Photo of a female student standing next to the athletic swimming poolPhoto of a female student standing next to the athletic swimming pool

Cal Alumnus Greg Smith with NHL Washington Capitals

Bruised ribs. Sore muscles. Sprained wrists. It's a normal day on the ice for Greg Smith, head athletic trainer for the National Hockey League's Washington Capitals. Fortunately for Smith, who earned a master's degree in athletic training at Cal U in 1993, he is not on the receiving end of the blows.

Smith is in his fourth season with the Capitals and his sixth season overall in professional hockey. He joined the team in 1999 after serving as head athletic trainer for the Anaheim Mighty Ducks. Greg also worked as a trainer for Team USA at the 1998 World Hockey Championships, and served as head trainer for the American Hockey League's Baltimore Bandits.

"I'm living a dream," says Smith of his job. "I get to stay at the nicest hotels in the world, ride chartered flights with the team and have the summers off." But when he is working, he covers a lot of ground.

"We travel a lot; 42 road games a season; and I'm gone from home for three months of the year," says Smith. The season was an extended one because the Caps participated in post-season playoffs.

Practice days are pretty easy, according to Greg. "I arrive at practice at around 8 a.m. and do whatever treatments and rehabilitation are needed for the players. I wrap knees, get players ready to practice, and then there's rehab after practice," he says.

Game days are a lot harder. "I go to work at 7 a.m., and if it's a home game, I'm usually home at midnight," he says. "For a road game, I may not be home until 4 in the morning. Of course you never know who's going to get hurt at a game or practice, so anything can happen." But for a guy who loves sports, "it's a pretty good gig," says Smith.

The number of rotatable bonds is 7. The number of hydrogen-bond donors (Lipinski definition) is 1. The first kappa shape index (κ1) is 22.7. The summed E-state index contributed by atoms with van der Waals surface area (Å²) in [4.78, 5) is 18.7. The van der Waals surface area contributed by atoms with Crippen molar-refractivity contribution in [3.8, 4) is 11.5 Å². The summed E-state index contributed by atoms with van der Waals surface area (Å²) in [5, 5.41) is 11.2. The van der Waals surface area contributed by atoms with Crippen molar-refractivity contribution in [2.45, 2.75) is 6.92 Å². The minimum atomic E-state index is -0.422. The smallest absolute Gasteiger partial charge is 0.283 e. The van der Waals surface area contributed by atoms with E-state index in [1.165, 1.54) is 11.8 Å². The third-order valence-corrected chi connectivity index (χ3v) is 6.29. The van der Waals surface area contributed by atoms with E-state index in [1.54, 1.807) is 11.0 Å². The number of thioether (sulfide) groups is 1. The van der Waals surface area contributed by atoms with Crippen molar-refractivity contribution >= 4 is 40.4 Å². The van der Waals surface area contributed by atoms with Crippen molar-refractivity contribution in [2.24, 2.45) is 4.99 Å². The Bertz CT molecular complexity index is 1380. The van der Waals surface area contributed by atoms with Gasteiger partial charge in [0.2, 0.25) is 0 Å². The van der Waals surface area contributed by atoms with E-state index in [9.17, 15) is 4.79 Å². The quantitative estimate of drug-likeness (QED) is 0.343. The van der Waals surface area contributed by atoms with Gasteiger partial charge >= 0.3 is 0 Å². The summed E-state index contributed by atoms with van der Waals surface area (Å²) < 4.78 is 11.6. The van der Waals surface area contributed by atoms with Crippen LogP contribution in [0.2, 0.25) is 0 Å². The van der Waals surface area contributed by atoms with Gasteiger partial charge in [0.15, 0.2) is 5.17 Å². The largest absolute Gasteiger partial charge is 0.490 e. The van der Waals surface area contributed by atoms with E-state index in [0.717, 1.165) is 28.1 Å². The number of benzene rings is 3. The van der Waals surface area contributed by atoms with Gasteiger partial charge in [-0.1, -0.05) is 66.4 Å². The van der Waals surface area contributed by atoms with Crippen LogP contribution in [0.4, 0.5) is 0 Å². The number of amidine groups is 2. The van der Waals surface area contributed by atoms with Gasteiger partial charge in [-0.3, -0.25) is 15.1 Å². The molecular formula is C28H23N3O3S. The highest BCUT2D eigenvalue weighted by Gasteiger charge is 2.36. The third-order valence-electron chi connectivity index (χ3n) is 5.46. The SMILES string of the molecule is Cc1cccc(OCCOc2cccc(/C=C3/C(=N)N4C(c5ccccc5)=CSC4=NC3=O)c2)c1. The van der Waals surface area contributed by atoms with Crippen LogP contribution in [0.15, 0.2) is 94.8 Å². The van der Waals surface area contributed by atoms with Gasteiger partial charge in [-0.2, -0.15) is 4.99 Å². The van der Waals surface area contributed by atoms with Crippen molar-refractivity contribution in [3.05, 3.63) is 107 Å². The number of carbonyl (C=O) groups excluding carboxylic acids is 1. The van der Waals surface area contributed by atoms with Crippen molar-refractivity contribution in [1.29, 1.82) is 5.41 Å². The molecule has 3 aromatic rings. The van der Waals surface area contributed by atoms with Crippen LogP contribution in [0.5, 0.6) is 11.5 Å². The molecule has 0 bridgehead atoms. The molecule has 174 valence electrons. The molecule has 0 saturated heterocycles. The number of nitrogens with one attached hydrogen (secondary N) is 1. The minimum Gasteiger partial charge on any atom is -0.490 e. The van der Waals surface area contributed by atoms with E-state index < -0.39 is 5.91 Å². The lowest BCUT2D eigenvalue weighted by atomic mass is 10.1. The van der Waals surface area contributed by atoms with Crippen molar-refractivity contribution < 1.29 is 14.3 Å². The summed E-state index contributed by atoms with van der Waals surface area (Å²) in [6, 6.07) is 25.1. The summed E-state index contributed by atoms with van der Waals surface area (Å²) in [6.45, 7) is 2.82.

Greg also holds a bachelor's degree in physical education from Salisbury State University with a concentration in special education. He initially became interested in athletic training while at Cal U. "I was a graduate assistant and heard Skip Thayer, trainer for the Pittsburgh Penguins, speak. After listening to him, I really felt hockey would grow and take off as a sport. It's the main reason I went into it."

As a graduate assistant at Cal U, Smith also had the opportunity to work as a high school trainer for Jefferson Morgan High School becoming involved in every sport the high school offered. "Most colleges have only one or two graduate assistants in athletic training," says Smith. "California had 14. It was a great opportunity to be around so many people interested in the field. The program was a great learning experience, and really challenging."

Now living in Dunkirk, MD, Greg has two sons: eight-month-old Parker and three-year-old Hunter. Already following in dad's footsteps, Hunter loves being around the rink and playing with members of the team. "He just lights up went I take him to the rink," says Smith. "These guys are superstars, yet they bring him little things and are awesome in how they treat him. Hunter likes to watch me on TV and he says I have the greatest job in the world. I think he may be right."